When these endeavors are coupled with a heightened presence of police officers in the area, some advocates fear that increased racial profiling will be the result. But the organizers behind the new projects have largely affirmed their goals are two-pronged: to tackle street violence as well as to ensure the neighborhood remains safe for all who live, work or visit there. While many comments posted on the prolific "Take Back Boystown" Facebook page continue to point fingers at one group or another, the organizers hitting the streets and working to address the issues at hand appear to have inclusivity as a top priority.

Quick solutions?
Alicia Ozier, one of the organizers with the Boystown Community Collaboration said the recent meetings she has helped to organize around the issue have offered "the first time we were able to facilitate a healthy dialogue around what was needed in the neighborhood." She told the Huffington Post she has been both impressed and excited by the community's various constituencies' increased efforts to, simply, hear one another. Those contributing at the collaboration's meetings, so far, have included elected officials, police, residents, youth and their advocates alike.

"Because everyone was screaming and very passionate [at the July CAPS meeting], no one could hear each other," Ozier said. "Right now, the tension is settling a bit and it's doing so just enough so that we can hear each other and productively react to the problems at hand."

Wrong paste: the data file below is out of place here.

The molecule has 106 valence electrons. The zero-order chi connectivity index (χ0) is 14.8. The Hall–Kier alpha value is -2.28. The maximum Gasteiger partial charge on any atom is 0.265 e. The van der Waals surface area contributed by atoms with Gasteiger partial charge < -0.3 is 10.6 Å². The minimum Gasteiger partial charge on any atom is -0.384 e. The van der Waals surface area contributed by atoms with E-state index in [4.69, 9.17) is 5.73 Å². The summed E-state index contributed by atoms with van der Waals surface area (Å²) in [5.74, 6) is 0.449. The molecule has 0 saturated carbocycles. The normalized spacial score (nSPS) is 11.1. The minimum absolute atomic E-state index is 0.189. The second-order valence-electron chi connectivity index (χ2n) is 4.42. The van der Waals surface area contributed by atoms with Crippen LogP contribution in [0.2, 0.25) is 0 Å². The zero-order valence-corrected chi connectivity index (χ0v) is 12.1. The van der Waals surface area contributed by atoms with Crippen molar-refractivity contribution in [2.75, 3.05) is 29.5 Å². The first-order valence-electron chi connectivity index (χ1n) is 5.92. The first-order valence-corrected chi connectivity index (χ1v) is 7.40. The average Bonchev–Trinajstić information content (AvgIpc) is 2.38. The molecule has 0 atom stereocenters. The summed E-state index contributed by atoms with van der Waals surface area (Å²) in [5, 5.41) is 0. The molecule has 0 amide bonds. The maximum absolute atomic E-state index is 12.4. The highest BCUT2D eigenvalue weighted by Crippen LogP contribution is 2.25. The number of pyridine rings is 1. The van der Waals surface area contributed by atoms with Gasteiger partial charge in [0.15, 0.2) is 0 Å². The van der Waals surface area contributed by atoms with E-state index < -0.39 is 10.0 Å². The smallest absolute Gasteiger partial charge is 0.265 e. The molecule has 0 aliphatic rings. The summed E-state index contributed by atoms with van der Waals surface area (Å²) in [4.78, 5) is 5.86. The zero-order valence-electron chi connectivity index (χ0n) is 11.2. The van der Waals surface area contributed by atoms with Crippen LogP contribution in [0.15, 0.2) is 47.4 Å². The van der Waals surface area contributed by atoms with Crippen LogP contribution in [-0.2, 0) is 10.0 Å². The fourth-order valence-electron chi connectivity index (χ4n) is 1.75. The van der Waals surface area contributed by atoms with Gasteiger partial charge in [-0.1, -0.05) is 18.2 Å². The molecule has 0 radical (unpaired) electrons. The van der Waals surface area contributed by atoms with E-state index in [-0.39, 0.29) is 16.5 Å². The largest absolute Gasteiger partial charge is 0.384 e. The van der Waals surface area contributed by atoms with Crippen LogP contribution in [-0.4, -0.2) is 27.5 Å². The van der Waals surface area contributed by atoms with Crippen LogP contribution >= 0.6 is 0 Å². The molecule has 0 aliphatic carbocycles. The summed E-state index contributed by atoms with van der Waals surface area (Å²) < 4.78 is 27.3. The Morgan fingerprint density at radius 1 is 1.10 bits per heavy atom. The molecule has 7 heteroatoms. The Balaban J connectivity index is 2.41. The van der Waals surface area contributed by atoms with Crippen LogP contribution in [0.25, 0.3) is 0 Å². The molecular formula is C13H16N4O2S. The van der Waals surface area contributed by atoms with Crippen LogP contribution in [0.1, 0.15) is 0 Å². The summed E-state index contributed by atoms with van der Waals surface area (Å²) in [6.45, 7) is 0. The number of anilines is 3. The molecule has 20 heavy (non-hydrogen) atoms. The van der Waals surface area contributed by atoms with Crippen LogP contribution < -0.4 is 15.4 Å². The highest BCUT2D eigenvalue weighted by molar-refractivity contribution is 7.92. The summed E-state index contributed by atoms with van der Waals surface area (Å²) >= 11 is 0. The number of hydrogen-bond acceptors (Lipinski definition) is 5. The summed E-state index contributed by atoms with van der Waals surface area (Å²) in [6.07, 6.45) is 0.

"None of it is a quick solution though," she added.

Aaron Hoffman, one of the founders of the Boystown Dogwalkers group, also noted that his group "want[s] our neighborhood to be welcoming to all types of people but we also want it free of violent crime." While the group is open to anyone who wants to join in on a walk, with dog in tow or otherwise, he said he encouraged those participating to read their mission statement to be clear "what we are and are not about."

"Our mission is not to confront people or intervene during violent criminal events, but rather to observe what is going on in the neighborhood," Hoffman told the Huffington Post. "If we see criminal activity occurring or see anyone who appears to need help, we will call police immediately and make sure help arrives if it is safe to do so."

Though Hoffman admitted that some in the area have made "negative claims" about his group's intentions, he said they continue to make a point to "keep it positive."

An opportunity for healing